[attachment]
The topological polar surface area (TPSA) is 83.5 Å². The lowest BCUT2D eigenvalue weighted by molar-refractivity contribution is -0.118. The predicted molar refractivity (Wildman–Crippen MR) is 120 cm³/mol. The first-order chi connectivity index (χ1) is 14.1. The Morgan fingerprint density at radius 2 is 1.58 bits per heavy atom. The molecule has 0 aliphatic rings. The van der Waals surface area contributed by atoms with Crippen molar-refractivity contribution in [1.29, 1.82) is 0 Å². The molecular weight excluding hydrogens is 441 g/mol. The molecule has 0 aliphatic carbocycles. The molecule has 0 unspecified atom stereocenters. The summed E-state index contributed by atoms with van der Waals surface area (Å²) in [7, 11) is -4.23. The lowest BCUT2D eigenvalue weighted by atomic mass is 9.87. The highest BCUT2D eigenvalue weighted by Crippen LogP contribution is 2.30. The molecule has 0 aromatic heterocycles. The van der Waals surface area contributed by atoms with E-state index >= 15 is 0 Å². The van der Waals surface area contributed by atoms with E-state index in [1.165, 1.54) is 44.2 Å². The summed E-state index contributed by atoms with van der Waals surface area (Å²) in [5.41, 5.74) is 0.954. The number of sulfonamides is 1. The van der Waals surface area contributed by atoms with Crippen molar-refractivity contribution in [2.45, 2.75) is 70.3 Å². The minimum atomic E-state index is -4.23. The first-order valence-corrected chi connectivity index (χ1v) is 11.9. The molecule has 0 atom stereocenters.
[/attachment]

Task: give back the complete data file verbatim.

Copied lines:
The topological polar surface area (TPSA) is 83.5 Å². The lowest BCUT2D eigenvalue weighted by molar-refractivity contribution is -0.118. The predicted molar refractivity (Wildman–Crippen MR) is 120 cm³/mol. The first-order chi connectivity index (χ1) is 14.1. The Morgan fingerprint density at radius 2 is 1.58 bits per heavy atom. The molecule has 0 aliphatic rings. The van der Waals surface area contributed by atoms with Crippen molar-refractivity contribution in [1.29, 1.82) is 0 Å². The molecular weight excluding hydrogens is 441 g/mol. The molecule has 0 aliphatic carbocycles. The molecule has 0 unspecified atom stereocenters. The summed E-state index contributed by atoms with van der Waals surface area (Å²) in [7, 11) is -4.23. The lowest BCUT2D eigenvalue weighted by atomic mass is 9.87. The highest BCUT2D eigenvalue weighted by Crippen LogP contribution is 2.30. The molecule has 0 aromatic heterocycles. The van der Waals surface area contributed by atoms with E-state index >= 15 is 0 Å². The van der Waals surface area contributed by atoms with E-state index in [1.165, 1.54) is 44.2 Å². The summed E-state index contributed by atoms with van der Waals surface area (Å²) in [5.41, 5.74) is 0.954. The number of sulfonamides is 1. The van der Waals surface area contributed by atoms with Crippen molar-refractivity contribution in [2.45, 2.75) is 70.3 Å². The minimum atomic E-state index is -4.23. The first-order valence-corrected chi connectivity index (χ1v) is 11.9. The molecule has 0 atom stereocenters.